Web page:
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So Joseph went and told Pharaoh, “My father and my brothers, with their flocks and herds and all that they possess, have come from the land of Canaan; they are now in the land of Goshen.” 2From among his brothers he took five men and presented them to Pharaoh. 3Pharaoh said to his brothers, “What is your occupation?” And they said to Pharaoh, “Your servants are shepherds, as our ancestors were.” 4They said to Pharaoh, “We have come to reside as aliens in the land; for there is no pasture for your servants’ flocks because the famine is severe in the land of Canaan. Now, we ask you, let your servants settle in the land of Goshen.” 5Then Pharaoh said to Joseph, “Your father and your brothers have come to you. 6The land of Egypt is before you; settle your father and your brothers in the best part of the land; let them live in the land of Goshen; and if you know that there are capable men among them, put them in charge of my livestock.”

7 Then Joseph brought in his father Jacob, and presented him before Pharaoh, and Jacob blessed Pharaoh. 8Pharaoh said to Jacob, “How many are the years of your life?” 9Jacob said to Pharaoh, “The years of my earthly sojourn are one hundred thirty; few and hard have been the years of my life. They do not compare with the years of the life of my ancestors during their long sojourn.” 10Then Jacob blessed Pharaoh, and went out from the presence of Pharaoh. 11Joseph settled his father and his brothers, and granted them a holding in the land of Egypt, in the best part of the land, in the land of Rameses, as Pharaoh had instructed. 12And Joseph provided his father, his brothers, and all his father’s household with food, according to the number of their dependents.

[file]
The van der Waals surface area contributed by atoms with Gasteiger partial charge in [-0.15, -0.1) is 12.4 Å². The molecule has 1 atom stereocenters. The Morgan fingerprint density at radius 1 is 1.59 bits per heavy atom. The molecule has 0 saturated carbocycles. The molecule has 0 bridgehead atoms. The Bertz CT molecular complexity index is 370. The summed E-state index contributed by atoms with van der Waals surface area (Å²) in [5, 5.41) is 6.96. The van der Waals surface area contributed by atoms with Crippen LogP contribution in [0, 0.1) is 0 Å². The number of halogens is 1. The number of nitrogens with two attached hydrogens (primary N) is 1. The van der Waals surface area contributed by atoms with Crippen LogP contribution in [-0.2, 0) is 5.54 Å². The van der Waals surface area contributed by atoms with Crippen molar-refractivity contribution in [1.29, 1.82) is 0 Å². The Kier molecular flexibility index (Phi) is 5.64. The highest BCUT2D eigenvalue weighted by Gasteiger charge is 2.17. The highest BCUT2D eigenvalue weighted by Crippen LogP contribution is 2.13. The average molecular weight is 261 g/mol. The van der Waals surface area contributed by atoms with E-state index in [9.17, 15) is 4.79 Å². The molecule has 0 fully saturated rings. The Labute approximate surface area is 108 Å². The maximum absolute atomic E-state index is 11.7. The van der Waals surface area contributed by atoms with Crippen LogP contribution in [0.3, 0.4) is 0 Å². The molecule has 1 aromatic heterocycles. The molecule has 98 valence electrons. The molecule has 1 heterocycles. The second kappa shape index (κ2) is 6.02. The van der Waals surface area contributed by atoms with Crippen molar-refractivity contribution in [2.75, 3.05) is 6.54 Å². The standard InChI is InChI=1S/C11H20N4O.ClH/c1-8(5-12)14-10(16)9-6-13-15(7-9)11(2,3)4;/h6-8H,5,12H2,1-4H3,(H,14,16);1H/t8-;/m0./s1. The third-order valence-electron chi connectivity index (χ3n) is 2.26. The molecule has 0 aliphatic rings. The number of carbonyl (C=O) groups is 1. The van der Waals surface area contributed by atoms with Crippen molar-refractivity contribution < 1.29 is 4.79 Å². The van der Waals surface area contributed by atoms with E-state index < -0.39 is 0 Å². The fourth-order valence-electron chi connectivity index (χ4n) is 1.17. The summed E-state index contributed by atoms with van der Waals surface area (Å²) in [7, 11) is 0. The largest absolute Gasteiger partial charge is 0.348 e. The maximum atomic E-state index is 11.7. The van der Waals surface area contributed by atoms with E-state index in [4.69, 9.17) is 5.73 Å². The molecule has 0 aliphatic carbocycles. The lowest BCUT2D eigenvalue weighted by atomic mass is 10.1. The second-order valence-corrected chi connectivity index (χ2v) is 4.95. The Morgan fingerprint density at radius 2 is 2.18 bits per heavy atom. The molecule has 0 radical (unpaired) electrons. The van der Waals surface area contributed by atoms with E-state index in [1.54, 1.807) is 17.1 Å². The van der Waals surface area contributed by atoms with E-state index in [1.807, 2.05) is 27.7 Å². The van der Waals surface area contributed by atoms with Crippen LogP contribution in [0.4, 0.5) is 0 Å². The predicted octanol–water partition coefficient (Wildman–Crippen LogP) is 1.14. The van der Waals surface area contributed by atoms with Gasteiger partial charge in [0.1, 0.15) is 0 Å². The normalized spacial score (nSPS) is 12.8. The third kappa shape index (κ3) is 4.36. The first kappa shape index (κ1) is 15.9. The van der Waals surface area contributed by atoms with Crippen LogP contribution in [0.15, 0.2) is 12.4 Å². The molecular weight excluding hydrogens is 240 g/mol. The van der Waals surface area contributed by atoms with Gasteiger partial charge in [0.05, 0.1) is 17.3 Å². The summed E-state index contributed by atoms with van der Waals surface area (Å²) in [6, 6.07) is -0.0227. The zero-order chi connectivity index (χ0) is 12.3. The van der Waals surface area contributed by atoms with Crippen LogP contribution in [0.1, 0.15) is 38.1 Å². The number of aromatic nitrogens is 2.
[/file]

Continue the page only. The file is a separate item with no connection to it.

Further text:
The Famine in Egypt

13 Now there was no food in all the land, for the famine was very severe. The land of Egypt and the land of Canaan languished because of the famine. 14Joseph collected all the money to be found in the land of Egypt and in the land of Canaan, in exchange for the grain that they bought; and Joseph brought the money into Pharaoh’s house. 15When the money from the land of Egypt and from the land of Canaan was spent, all the Egyptians came to Joseph, and said, “Give us food! Why should we die before your eyes? For our money is gone.” 16And Joseph answered, “Give me your livestock, and I will give you food in exchange for your livestock, if your money is gone.” 17So they brought their livestock to Joseph; and Joseph gave them food in exchange for the horses, the flocks, the herds, and the donkeys. That year he supplied them with food in exchange for all their livestock. 18When that year was ended, they came to him the following year, and said to him, “We can not hide from my lord that our money is all spent; and the herds of cattle are my lord’s. There is nothing left in the sight of my lord but our bodies and our lands. 19Shall we die before your eyes, both we and our land? Buy us and our land in exchange for food. We with our land will become slaves to Pharaoh; just give us seed, so that we may live and not die, and that the land may not become desolate.”